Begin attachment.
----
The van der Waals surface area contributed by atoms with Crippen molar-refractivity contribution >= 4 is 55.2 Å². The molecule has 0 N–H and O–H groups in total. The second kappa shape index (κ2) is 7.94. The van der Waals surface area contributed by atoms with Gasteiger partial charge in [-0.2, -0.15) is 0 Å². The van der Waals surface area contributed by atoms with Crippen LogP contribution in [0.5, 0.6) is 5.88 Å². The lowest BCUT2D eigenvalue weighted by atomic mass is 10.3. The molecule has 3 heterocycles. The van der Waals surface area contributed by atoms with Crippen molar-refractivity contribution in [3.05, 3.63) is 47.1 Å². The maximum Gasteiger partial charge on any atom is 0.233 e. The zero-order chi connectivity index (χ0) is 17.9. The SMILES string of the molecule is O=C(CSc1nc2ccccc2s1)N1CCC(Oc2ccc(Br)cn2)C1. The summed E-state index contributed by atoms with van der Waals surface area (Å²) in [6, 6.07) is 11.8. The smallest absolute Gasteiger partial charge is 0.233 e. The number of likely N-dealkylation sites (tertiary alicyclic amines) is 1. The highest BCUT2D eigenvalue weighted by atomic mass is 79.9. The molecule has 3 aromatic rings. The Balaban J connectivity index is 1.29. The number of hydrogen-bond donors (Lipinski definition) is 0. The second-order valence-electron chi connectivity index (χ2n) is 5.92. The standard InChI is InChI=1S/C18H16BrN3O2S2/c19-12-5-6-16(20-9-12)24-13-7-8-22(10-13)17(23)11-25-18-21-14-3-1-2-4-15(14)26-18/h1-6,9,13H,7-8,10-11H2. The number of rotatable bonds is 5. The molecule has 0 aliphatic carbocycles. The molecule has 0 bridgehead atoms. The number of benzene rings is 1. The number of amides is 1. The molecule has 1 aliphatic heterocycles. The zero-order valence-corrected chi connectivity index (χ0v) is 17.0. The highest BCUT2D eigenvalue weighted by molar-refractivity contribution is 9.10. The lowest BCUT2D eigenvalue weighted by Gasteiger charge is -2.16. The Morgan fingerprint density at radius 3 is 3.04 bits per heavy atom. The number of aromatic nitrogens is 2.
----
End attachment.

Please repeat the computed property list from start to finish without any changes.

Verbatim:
The van der Waals surface area contributed by atoms with Crippen molar-refractivity contribution >= 4 is 55.2 Å². The molecule has 0 N–H and O–H groups in total. The second kappa shape index (κ2) is 7.94. The van der Waals surface area contributed by atoms with Gasteiger partial charge in [-0.2, -0.15) is 0 Å². The van der Waals surface area contributed by atoms with Crippen LogP contribution in [0.5, 0.6) is 5.88 Å². The lowest BCUT2D eigenvalue weighted by atomic mass is 10.3. The molecule has 3 heterocycles. The van der Waals surface area contributed by atoms with Crippen molar-refractivity contribution in [3.05, 3.63) is 47.1 Å². The maximum Gasteiger partial charge on any atom is 0.233 e. The zero-order chi connectivity index (χ0) is 17.9. The SMILES string of the molecule is O=C(CSc1nc2ccccc2s1)N1CCC(Oc2ccc(Br)cn2)C1. The summed E-state index contributed by atoms with van der Waals surface area (Å²) in [6, 6.07) is 11.8. The smallest absolute Gasteiger partial charge is 0.233 e. The number of likely N-dealkylation sites (tertiary alicyclic amines) is 1. The highest BCUT2D eigenvalue weighted by atomic mass is 79.9. The molecule has 3 aromatic rings. The Balaban J connectivity index is 1.29. The number of hydrogen-bond donors (Lipinski definition) is 0. The second-order valence-electron chi connectivity index (χ2n) is 5.92. The standard InChI is InChI=1S/C18H16BrN3O2S2/c19-12-5-6-16(20-9-12)24-13-7-8-22(10-13)17(23)11-25-18-21-14-3-1-2-4-15(14)26-18/h1-6,9,13H,7-8,10-11H2. The number of rotatable bonds is 5. The molecule has 0 aliphatic carbocycles. The molecule has 0 bridgehead atoms. The number of benzene rings is 1. The number of amides is 1. The molecule has 1 aliphatic heterocycles. The zero-order valence-corrected chi connectivity index (χ0v) is 17.0. The highest BCUT2D eigenvalue weighted by molar-refractivity contribution is 9.10. The lowest BCUT2D eigenvalue weighted by Gasteiger charge is -2.16. The Morgan fingerprint density at radius 3 is 3.04 bits per heavy atom. The number of aromatic nitrogens is 2.